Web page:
Before he became a celebrated author and the founding father and first prime minister of Trinidad and Tobago, Eric Eustace Williams was an adroit footballer. At his high school, Queen’s Royal College, he was a fierce competitor, which likely led to an injury that left him deaf in his right ear. Yet as Williams’s profile as a scholar and national leader rose, so did the attempts by his critics to turn his athleticism against him. An “expert dribbler” known for prancing downfield with the ball kissing one foot, then the other, Williams was now accused by his political detractors of not being a team player. Driven by his desire to play to the gallery—or so it was said—he proved to be uninterested in whether his team (or his nation, not to mention the erstwhile British Commonwealth) was victorious.
What his critics described as a weakness, though, was also a strength: His willingness to go it alone on the field probably contributed to his willingness to break from the historiographic pack during his tenure at Oxford University, and it also led him to chart his own political course. Williams, after all, often had good reason not to trust his political teammates, particularly those with close ties to London. Moreover, he was convinced that a good politician should play to the gallery: Ultimately, he was a public representative. And this single-minded determination to score even if it meant circumventing his teammates, instilled in him a critical mindset, one that helped define both his scholarship—in particular his groundbreaking Capitalism and Slavery—and his work as a politician and an intellectual, though admittedly this trait proved to be more effective at Oxford and Howard University than during his political career, which coincided with the bruising battles of the Cold War.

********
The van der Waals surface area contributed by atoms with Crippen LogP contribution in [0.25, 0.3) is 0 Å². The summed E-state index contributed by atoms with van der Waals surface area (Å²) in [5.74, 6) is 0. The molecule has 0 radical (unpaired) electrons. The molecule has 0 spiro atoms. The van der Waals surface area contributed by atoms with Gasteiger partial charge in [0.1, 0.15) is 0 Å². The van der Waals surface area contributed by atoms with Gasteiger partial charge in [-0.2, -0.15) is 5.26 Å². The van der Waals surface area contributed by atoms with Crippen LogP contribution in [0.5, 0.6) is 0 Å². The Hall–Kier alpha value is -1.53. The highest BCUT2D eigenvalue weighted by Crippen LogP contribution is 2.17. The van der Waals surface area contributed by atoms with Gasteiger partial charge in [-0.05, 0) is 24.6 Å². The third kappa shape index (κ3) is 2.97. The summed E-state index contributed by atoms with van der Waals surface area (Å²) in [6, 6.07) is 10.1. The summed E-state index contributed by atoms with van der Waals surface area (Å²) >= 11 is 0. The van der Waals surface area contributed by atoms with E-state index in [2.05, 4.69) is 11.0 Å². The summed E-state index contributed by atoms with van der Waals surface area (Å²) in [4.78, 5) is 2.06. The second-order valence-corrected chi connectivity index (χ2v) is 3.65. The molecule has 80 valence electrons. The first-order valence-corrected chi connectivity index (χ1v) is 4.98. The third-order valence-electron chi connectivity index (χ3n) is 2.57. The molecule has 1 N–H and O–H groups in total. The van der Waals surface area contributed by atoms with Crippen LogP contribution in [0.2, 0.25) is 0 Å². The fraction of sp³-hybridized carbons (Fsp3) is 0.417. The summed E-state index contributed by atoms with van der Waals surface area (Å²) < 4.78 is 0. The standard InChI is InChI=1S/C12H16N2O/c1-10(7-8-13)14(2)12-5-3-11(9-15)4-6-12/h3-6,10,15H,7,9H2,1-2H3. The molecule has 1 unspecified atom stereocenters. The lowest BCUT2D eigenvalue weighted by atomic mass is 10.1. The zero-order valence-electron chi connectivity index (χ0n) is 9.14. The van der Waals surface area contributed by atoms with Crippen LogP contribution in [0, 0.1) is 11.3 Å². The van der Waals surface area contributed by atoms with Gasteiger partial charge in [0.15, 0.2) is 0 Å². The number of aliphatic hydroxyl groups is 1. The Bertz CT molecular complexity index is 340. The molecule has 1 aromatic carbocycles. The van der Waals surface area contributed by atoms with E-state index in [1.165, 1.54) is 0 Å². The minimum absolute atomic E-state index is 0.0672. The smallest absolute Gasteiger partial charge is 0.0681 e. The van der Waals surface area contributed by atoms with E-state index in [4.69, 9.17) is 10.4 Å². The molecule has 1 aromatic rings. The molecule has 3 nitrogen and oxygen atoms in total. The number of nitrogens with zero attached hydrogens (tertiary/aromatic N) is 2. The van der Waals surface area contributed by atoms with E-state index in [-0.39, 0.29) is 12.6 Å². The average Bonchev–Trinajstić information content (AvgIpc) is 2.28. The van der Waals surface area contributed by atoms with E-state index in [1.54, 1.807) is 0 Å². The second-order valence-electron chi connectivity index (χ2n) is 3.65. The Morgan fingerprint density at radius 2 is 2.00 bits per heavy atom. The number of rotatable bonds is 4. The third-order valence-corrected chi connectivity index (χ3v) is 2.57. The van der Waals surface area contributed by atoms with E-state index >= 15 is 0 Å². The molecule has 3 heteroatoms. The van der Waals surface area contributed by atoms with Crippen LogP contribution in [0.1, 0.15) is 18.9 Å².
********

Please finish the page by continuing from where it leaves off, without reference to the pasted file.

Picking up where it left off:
A new edition of Capitalism and Slavery, published by the University of North Carolina Press with a foreword by the economist William Darity, reminds us in particular of Williams’s independent political and intellectual spirit and how his scholarship upended the historiographical consensus on slavery and abolition. Above all else, in this relatively slender volume, Williams asserted the primacy of the enslaved themselves in breaking the chains that bound them, putting their experiences at the center of his research. Controversially, he also placed slavery at the heart of the rise of capitalism and the British Empire, which carried profound implications for its successor, the United States. The same holds true for his devaluation of the humanitarianism of white abolitionists and their allies as a spur for ending slavery. In many ways, the book augured his determination as a political actor as well: Williams the academic striker sped downfield far ahead of the rest and scored an impressive goal for the oppressed while irking opponents and would-be teammates alike. But his subsequent career as a politician also came as a surprise: Despite his own radical commitments as a historian, as a politician Williams broke in significant ways from many of his anti-colonial peers. For both reasons of his own making and reasons related to leading a small island nation in the United States’ self-proclaimed backyard, Williams as prime minister was hardly seen as an avatar of radicalism.